Your opponent attempting to cast Lightning Bolt when they don't have priority is a legal shortcut as outlined in the comprehensive rules:
716.1. When playing a game, players typically make use of mutually understood shortcuts rather than explicitly identifying each game
choice (either taking an action or passing priority) a player makes.
716.1a The rules for taking shortcuts are largely unformalized. As long as each player in the game understands the intent of each other
player, any shortcut system they use is acceptable.
Clearly your opponent's intent was to cast Lightning Bolt assuming you just planned to pass priority. Therefore, after your opponent has tried to cast Lightning Bolt, you have the option of either:
- Telling your opponent that he doesn't have priority and forcing him to undo the casting of Lightning Bolt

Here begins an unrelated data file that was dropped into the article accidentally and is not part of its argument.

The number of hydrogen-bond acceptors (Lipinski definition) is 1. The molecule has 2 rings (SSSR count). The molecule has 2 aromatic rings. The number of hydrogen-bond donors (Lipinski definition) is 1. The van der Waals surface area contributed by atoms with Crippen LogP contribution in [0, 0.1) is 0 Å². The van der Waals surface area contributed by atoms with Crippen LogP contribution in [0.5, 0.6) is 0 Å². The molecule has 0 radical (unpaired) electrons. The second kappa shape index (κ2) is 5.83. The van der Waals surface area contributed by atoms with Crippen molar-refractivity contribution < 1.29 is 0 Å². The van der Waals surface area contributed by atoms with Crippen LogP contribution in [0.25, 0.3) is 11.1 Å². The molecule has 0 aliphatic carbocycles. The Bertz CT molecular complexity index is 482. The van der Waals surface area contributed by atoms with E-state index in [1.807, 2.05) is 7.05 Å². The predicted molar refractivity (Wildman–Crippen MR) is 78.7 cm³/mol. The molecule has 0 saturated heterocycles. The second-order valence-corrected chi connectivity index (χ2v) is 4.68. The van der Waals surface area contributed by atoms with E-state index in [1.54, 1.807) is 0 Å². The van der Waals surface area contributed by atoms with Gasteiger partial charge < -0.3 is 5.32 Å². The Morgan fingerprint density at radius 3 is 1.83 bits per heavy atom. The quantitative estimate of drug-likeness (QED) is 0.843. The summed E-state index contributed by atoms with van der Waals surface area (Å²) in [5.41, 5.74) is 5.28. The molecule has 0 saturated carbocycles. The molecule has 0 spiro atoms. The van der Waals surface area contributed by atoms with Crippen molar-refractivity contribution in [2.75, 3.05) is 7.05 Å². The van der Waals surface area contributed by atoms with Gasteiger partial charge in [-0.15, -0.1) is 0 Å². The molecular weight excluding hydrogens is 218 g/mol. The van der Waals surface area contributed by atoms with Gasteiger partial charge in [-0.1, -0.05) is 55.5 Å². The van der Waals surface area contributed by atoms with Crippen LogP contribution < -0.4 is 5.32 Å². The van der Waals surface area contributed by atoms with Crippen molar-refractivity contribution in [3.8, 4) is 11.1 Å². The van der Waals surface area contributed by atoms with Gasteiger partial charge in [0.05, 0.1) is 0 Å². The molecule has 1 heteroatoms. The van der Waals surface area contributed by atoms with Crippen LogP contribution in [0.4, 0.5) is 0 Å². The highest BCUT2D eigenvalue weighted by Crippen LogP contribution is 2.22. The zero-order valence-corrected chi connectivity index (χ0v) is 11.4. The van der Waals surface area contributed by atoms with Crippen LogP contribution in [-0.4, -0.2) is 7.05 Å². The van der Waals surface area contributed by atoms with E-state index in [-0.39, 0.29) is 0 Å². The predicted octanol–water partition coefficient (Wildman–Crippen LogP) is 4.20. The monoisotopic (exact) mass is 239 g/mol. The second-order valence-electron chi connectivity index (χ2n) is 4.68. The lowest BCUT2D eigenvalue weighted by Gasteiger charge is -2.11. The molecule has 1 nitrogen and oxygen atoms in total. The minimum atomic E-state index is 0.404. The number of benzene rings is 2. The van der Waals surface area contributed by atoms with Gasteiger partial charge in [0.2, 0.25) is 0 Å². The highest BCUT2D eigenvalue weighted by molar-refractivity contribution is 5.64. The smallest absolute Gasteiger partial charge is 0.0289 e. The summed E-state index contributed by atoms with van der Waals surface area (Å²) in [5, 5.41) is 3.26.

- Allow the shortcut to happen at which point you can still cast Giant Growth as you should now have priority
Yes, it is legal for you to cast Giant Growth in response to your opponent ignoring your priority.
Some people claim that only the player with priority can propose a shortcut. While the rules do state this, they also state that any shortcut method that is understood and unambiguous is acceptable. Since players in every magic game I have ever seen (including MTG pro tour and similar high level play) ignore their opponent's priority when moving from their upkeep to their draw phase it seems to me that this behavior should be acceptable during other phases as well. Players may also go into the declare attackers phase by just tapping some of their creatures effectively skipping their opponent's priority. This is fairly common and took me no more than about one minute to find this example and this example. Skipping your opponent's priority in this manner is exactly the same as skipping it after they declared attackers so you can cast Lightning Bolt.
What is not okay is saying you are going to do something and then not actually doing it after your opponent decides to not respond to it. (I'm not really sure how this situation came up as it isn't in the original question, but some answers have addressed it)